Early in the morning, Faríd Khán mounted and attacked the criminal zamíndárs, and put all the rebels to death, and making all their women and children prisoners, ordered his men to sell them or keep them as slaves; and brought other people to the village and settled them there. When the other rebels heard of the death, imprisonment, and ruin of these, they listened to wisdom, repented of their contumacy, and abstained from theft and robbery.

If any soldier or peasant had a complaint, Faríd would examine it in person, and carefully investigate the cause, nor did he ever give way to carelessness or sloth.

In a very short time, both parganas became prosperous, and the soldiery and peasantry were alike contented. When Míán Hasan heard of this, he was much pleased; and in all companies used to make mention of the prosperity of his parganas, the gallantry of his son, and the subjection of the zamíndárs.

The fame of Faríd's wisdom was noised abroad over the king­dom of Bihár, and all the nobles of that country who heard of it praised it. He gained a reputation among men, and satisfied and pleased all his friends and others, except a few enemies, such as the mother of Sulaimán.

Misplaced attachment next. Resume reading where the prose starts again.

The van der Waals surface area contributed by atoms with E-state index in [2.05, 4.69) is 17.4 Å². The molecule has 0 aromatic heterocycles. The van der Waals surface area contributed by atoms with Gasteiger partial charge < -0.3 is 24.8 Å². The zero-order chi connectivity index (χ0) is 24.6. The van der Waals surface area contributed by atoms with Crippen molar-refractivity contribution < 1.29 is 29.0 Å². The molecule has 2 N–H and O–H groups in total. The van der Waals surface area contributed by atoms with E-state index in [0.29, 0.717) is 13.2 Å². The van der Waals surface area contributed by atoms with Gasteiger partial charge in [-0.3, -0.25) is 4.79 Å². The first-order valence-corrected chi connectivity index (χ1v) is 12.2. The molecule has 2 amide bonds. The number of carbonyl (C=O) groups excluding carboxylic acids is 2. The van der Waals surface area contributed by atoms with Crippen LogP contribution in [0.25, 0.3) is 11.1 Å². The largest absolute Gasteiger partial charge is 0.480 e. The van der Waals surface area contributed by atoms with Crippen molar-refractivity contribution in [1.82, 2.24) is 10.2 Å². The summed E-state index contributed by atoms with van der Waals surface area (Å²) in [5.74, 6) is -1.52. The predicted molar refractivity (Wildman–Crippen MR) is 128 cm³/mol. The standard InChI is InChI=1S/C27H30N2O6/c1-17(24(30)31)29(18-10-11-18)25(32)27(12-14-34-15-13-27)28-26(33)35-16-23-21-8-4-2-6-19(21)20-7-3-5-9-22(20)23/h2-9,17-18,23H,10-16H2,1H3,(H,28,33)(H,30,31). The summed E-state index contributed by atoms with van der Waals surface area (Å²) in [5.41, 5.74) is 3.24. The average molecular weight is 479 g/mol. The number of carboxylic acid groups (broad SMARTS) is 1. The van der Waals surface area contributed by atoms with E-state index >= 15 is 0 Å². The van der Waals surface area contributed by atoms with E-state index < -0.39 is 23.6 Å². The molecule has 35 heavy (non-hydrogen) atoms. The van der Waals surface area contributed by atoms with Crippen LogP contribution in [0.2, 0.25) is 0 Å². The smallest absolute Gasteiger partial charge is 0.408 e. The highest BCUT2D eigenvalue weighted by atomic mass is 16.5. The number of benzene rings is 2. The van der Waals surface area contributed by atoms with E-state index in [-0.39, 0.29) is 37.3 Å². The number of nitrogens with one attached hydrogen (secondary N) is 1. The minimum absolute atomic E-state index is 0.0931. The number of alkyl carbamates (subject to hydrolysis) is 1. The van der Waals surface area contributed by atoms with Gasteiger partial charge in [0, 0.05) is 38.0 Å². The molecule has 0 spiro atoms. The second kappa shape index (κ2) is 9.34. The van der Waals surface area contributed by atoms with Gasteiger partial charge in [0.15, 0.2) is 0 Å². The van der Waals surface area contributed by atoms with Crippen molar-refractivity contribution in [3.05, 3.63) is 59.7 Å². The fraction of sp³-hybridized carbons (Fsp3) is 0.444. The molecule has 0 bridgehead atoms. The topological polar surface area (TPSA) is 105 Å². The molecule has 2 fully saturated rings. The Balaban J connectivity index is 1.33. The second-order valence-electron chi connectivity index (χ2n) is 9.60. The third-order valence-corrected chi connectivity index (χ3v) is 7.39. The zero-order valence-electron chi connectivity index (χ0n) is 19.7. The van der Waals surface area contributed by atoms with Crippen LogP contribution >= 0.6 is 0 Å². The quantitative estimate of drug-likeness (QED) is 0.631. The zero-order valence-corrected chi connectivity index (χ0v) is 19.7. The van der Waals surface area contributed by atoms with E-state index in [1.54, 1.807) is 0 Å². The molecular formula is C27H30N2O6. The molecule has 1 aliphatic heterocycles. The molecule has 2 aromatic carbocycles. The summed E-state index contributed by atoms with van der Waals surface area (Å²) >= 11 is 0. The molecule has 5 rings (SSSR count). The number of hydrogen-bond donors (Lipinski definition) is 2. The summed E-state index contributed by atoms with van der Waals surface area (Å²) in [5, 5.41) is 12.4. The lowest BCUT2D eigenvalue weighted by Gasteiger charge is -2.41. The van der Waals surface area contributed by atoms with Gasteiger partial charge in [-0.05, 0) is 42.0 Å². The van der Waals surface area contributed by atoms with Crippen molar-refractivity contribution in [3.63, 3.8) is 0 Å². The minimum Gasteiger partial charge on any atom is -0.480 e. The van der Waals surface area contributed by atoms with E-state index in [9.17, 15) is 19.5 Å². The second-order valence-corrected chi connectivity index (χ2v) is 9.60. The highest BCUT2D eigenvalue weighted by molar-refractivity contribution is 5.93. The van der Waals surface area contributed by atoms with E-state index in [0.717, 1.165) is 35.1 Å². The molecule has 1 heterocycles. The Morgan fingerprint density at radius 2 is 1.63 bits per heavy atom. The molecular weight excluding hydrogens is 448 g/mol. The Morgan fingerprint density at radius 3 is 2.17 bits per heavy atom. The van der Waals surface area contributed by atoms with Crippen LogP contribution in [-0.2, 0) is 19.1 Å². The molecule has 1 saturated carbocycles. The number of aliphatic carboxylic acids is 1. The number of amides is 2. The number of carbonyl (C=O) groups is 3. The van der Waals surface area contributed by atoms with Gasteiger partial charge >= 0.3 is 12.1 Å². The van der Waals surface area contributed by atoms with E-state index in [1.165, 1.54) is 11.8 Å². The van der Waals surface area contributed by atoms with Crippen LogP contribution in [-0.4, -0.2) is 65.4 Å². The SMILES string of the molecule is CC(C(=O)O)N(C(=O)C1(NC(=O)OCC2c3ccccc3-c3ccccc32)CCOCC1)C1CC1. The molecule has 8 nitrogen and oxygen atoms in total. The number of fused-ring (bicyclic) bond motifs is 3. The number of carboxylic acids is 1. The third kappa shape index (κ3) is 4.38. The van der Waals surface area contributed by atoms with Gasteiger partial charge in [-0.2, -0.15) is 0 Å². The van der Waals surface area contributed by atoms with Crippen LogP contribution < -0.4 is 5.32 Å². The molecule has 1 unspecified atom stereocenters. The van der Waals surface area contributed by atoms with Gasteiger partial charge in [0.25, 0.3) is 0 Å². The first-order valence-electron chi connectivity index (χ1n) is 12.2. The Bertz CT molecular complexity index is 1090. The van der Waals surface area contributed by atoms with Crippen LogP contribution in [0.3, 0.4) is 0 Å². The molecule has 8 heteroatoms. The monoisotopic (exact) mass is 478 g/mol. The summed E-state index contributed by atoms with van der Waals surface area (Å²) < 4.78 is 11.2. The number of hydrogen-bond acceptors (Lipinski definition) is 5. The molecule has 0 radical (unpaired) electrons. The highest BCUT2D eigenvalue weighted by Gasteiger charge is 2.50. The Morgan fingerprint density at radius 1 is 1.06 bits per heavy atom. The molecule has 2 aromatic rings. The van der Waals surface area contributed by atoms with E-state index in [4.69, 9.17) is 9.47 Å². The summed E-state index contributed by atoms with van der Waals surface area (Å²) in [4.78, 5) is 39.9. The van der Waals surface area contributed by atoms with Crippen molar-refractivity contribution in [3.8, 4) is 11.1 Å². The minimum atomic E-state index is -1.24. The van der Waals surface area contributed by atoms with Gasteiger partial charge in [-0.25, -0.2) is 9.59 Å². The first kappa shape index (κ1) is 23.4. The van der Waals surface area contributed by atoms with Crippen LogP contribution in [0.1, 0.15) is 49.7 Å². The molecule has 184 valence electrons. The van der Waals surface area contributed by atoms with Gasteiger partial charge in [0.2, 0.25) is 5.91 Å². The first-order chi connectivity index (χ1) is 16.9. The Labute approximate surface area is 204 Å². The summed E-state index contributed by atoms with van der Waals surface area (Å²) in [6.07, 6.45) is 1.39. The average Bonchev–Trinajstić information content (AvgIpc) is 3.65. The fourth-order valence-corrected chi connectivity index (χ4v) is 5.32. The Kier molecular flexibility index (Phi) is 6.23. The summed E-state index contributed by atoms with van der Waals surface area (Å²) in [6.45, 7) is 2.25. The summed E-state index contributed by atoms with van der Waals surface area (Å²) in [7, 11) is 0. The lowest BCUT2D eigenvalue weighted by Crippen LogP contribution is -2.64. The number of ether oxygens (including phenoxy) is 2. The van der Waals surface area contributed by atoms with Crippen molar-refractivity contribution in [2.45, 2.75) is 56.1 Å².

When, after some time, Míán Hasan came to his home from attendance on Masnad-i 'álí Míán Jamál Khán, all the vassals and soldiery with one voice unanimously proclaimed their well­being, and he witnessed himself the prosperity of the country and replenishment of the treasury, and was extremely delighted with Faríd. The dislike which he formerly entertained was dispelled, and he distinguished both brothers with all kinds of favours. “I am now old,” he said, “nor can I bear the labour and trouble and thought of governing the parganas and the soldiery while I live; do you manage them.”

This speech displeased Sulaimán and his mother, and they made all kinds of lying and false complaints to Míán Hasan, and the money which Faríd had, for his sister's wedding, given to Sulaimán, they changed, and showed to Míán Hasan, declaring it was bad. Every day they complained and railed against Faríd Khán, but Míán Hasan gave ear to none of them. Sulaimán and his mother perceived that Míán Hasan was not incensed against Faríd by their lying complaints, but said to them, “It is not right that you should always rail at Faríd. Except you two, there is not a person among my friends, soldiers, or vassals, who complains of him; and I also am satisfied and grateful for his conduct and excellent behaviour, for both my parganas are prosperous.”